My Fair Lady

‘My Fair Lady’ is Still Fairest of All Musicals - - (Chicago, IL) - 25 January 2008

By Michael J. Roberts,

There are musicals and then there are Musicals. In the grand history of the genre, there are probably three or four that could be considered perfect. It is no wonder why Lerner and Loewes’ My Fair Lady is always considered on that short list. Adapted from George Bernard Shaw’s ‘Pygmalion’, the Broadway inception of My Fair Lady made an superstar of Julie Andrews and instantly made the character of Henry Higgins indistinguishable from the actor who played him, Rex Harrison. The film version, which is almost verbatim the stage show, is widely considered the grand dame of all movie musicals and won an Oscar for Best Motion Picture.

So how does one improve on perfection? You can’t. However one can find darker and deeper meaning to the story. Bring in Producer Cameron Mackintosh, Director Trevor Nunn and Choreographer Matthew Bourne to make the work a little edgier and more accessible to a new audience. It was the hit Mackintosh/Nunn/Bourne 2001 London revival starring the amazing Jonathon Pryce as Higgins that this U.S. tour gets its wings. With a gorgeous set by Anthony Ward the cast have all the tools to retell this resilient, lush story and succeed they did.

With one of the most memorable and recognizable scores ever written, this current cast stays true to Shaw’s vision and at almost three hours, this is no easy task. To step into these iconic roles can sometimes be a thankless task, but when you have talent abounding in the form of Christopher Cazenove as Higgins and Lisa O’Hare (who at some moments is a double for Audrey Hepburn) as Eliza, rest assured, the thankless becomes the thankful.

Cazenove, who gained fame in the U.S. as Ben Carrington in ‘Dynasty’, believes every word he exudes. His performance is much more in the vein of Harrison then Pryce, especially with the musical numbers. This works exceedingly well with the redirection of the show for the tour by Shaun Kerrsion. It is Cazenove’s chemistry with Walter Charles’ Colonel Pickering that is pure gold to watch. Charles is one the most underrated musical actors ever to step foot on a proscenium, and for those who had the pleasure of seeing his performance of Albin in La Cage knows exactly what I mean.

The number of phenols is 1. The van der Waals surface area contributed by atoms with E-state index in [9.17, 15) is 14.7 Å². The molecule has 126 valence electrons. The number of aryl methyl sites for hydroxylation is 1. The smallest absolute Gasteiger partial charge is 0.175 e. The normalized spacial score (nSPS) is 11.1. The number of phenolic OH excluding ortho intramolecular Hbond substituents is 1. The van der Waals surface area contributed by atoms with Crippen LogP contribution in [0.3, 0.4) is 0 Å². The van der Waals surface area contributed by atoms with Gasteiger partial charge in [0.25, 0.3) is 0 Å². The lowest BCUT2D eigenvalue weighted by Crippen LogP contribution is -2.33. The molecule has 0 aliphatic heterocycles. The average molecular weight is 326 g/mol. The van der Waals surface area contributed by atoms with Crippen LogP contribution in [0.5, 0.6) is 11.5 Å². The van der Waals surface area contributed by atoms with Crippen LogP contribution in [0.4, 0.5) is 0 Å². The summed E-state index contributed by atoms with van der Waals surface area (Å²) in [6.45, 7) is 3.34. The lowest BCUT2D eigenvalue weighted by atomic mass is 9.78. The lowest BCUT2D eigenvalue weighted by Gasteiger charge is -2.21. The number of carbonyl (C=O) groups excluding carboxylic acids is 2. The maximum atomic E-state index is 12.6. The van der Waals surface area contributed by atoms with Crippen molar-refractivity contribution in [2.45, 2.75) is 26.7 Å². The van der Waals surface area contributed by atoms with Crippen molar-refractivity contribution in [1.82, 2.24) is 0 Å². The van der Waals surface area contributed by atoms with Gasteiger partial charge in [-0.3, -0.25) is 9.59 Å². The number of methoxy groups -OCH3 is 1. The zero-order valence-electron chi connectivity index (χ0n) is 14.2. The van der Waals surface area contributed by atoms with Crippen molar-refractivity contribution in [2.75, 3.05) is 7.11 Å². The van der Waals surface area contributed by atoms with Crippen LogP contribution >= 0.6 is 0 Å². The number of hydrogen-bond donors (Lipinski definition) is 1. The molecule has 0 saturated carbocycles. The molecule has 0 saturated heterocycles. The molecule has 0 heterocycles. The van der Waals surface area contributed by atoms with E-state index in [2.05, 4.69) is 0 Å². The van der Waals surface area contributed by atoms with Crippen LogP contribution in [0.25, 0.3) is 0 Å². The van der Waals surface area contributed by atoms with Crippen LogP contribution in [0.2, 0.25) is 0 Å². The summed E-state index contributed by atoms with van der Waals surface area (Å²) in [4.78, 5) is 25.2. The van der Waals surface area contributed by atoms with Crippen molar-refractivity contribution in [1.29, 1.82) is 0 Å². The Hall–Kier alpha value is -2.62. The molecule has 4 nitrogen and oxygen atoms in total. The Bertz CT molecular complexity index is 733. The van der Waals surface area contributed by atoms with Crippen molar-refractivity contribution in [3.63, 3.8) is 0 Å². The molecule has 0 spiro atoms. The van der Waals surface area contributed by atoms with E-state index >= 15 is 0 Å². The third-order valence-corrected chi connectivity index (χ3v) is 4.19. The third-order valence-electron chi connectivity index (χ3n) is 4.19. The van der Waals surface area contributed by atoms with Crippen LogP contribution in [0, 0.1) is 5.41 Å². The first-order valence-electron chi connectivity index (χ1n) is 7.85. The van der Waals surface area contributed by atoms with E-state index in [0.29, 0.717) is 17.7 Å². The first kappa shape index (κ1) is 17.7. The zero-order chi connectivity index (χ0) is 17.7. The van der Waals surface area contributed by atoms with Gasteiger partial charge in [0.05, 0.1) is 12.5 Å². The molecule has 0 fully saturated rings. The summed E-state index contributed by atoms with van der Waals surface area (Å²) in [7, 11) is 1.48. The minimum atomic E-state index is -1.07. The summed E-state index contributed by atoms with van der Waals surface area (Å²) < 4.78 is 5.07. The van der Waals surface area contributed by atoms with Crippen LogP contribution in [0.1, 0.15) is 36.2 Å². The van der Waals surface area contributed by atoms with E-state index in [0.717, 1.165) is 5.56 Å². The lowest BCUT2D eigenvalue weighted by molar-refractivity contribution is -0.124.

My Fair Lady is only as good as its’ Eliza and with Ms. O’Hare, this Lady is not only good, it is brilliant. O’Hare is at one moment a gutter snipe and in the next a statuesque Goddess. Your heart breaks and cheers for her, especially in this version where Nunn puts in your face the physical and mental abuse Eliza has had to endure her whole life at the hands of her Father (scene stealer Tim Jerome). The through theme of Nunn’s revival is that of intimidation. This is manifested in Higgins intimidation of Eliza, Alfred Doolittle’s intimidation of Higgins, Higgins intimidation of companionship and Eliza’s intimidation of Alfred. To watch each of the characters overcome their past history is the breath of this production.

Bourne’s choreography and staging are greatly appreciated in this revival and give the show some sweeping and energetic dance numbers, specifically Alfred Doolittle’s two big production numbers, “With a Little Bit of Luck”, which has a bit of Stomp inserted by the duskers and “Get Me To The Church On Time”.

Also of note, the legendary Marni Nixon, who is the unseen queen of movie musicals, supplying the singing voice to Maria in West Side Story, Anna in The King and I and of course, Eliza in My Fair Lady, has stepped into the role of Mrs. Higgins. The audience welcomed her opening night performance like the theatre royalty she is.

My Fair Lady runs through February 3, 2008 at the Cadillac Palace Theatre, 151 W. Randolph, Chicago, Illinois. For schedule and ticket information, please visit or Groups of 20 or more may receive a discount by calling (312) 977-1710.